Connexion has also reported on a French lawyer who is arguing that because some expats could not vote in the referendum it should be declared invalid and re-run with all British adults being allowed to participate.

This seems unlikely, but all seem agreed that although article 50 has no provision to reverse the process, a way would be found to allow the UK to remain were the referendum vote to change.

Of course, it would mean that the UK would have spent millions of pounds and much political energy for nothing, although the thousands of extra civil servants, accountants and lawyers who will have been employed to work on it might argue otherwise (as would their suppliers in the luxury goods industry).

However even President Macron qualified his remarks by saying that it would get more difficult to stop the process the longer it went on, so a referendum on the final deal seems pointless as it could only end up as a “take it or leave it (without a deal)” situation. Despite all the dreams there is no real reason to think that Brexit won’t happen.

The other side of the “wishful thinking” coin suggests that many Leavers hope to have their cake and eat it, with continued access to the single market while still being able to prevent EU immigration. It is unlikely that both are attainable, as the free movement of people is a cornerstone of the EU structure. Interestingly, government ministers now tend to speak of the need to “control our borders” instead of making specific promises to reduce EU immigration, which perhaps suggests that one of the most popular reasons for voting Leave might also turn out to be wishful thinking.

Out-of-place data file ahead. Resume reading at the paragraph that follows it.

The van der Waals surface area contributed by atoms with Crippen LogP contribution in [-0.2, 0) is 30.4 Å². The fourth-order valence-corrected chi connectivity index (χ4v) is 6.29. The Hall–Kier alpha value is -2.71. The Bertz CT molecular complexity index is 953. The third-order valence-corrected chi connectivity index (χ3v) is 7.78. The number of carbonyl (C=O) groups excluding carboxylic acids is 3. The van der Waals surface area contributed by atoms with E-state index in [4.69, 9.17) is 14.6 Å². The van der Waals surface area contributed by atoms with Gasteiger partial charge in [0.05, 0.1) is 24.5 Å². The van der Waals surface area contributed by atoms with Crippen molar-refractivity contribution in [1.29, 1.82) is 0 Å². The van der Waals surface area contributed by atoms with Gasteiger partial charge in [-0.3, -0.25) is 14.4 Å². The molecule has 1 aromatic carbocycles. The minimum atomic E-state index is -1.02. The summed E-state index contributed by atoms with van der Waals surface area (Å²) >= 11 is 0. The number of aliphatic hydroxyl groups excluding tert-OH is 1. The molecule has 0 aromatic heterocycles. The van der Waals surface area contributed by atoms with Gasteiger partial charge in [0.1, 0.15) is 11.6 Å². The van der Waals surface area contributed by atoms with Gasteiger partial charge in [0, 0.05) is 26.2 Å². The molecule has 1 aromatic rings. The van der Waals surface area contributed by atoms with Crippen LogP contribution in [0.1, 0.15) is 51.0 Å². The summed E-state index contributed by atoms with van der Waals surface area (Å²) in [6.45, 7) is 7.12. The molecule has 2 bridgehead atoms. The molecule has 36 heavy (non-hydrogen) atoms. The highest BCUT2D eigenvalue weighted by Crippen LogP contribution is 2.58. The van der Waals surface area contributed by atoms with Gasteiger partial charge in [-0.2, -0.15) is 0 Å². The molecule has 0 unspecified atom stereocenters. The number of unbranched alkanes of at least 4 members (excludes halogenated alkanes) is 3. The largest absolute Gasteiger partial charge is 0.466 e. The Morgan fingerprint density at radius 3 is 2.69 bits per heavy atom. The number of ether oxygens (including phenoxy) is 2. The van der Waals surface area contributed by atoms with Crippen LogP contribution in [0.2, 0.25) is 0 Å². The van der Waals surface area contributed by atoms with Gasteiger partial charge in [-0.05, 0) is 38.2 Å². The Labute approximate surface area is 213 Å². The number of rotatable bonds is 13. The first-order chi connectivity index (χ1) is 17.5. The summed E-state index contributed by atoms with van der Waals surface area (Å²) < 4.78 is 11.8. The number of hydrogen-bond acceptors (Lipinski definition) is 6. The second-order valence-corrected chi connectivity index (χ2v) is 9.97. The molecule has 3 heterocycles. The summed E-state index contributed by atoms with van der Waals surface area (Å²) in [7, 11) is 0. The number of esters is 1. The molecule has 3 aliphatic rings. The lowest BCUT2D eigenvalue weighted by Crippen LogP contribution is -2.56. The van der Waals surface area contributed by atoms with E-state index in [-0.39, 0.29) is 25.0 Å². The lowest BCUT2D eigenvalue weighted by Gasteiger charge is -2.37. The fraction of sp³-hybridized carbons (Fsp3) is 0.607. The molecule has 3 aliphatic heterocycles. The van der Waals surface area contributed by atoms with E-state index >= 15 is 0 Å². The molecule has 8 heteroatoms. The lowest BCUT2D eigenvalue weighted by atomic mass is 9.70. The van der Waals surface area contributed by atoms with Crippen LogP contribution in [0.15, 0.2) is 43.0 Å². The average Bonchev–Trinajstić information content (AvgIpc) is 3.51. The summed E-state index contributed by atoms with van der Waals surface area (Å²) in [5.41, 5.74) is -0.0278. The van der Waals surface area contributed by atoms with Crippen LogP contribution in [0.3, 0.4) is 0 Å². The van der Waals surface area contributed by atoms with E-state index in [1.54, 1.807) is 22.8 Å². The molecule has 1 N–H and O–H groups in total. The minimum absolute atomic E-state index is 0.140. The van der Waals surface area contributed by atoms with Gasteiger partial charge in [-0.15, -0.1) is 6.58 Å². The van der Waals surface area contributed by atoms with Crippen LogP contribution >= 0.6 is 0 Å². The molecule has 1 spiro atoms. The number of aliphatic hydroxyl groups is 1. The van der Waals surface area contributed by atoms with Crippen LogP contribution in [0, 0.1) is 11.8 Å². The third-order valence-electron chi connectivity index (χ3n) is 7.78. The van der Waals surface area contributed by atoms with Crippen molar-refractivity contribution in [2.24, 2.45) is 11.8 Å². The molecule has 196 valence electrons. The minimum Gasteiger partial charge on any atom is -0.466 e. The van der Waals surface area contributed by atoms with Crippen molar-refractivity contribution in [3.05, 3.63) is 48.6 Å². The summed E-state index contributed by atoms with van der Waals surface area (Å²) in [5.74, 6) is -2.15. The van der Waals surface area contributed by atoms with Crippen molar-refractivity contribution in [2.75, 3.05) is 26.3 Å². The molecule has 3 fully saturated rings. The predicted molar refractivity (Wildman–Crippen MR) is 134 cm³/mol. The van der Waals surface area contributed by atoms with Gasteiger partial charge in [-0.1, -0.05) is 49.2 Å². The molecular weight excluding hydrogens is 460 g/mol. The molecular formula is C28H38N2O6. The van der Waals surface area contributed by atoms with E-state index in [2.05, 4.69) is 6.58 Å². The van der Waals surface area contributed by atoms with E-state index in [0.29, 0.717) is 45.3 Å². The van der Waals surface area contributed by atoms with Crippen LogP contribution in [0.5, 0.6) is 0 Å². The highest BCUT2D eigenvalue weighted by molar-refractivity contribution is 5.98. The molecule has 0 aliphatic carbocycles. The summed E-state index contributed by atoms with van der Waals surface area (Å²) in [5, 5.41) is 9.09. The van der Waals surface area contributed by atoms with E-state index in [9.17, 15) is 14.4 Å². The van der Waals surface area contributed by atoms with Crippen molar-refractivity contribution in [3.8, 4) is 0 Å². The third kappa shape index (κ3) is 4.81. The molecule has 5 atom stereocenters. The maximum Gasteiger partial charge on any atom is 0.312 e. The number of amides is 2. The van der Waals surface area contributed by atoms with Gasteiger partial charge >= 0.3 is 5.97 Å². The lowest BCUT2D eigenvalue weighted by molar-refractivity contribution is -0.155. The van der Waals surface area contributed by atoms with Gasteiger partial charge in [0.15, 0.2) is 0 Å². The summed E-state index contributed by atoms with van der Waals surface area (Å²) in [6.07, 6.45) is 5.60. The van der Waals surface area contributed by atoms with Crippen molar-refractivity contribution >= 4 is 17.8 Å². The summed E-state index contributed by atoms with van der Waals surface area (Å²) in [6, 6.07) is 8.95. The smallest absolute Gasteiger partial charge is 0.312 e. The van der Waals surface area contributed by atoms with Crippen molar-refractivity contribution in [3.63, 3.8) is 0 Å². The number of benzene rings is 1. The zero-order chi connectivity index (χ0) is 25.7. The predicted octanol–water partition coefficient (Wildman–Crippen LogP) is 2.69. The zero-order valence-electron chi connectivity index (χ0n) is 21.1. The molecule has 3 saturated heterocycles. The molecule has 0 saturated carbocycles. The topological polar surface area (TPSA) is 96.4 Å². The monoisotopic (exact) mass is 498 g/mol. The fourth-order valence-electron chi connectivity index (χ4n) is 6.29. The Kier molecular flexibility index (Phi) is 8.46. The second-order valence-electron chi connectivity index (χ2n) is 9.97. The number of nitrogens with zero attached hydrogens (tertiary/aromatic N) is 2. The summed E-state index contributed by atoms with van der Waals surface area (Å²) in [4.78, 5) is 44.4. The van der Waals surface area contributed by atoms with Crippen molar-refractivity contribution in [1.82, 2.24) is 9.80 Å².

Reactions towards the other side do not help. Remainers tend to stigmatise those who voted Leave as uninformed, naive xenophobes. They would do well to remember the sheer numbers of their fellow countrymen and women who did so vote, and would do so again. They are not as daft as you may want to believe, so think about the feelings of subjection and injustice which are shared by many people throughout the EU, feeling that their lives are being controlled by a remote bunch of foreigners who care little for their national culture and traditions.

On the other hand, Leavers seem to be gloating over their victory, exuding triumphalism and dismissing concerns as “scaremongering” by “Remoaners”. It is not helpful to say “get over it” to people who are suffering a real sense of loss at the thought of forfeiting their close connection to Europe.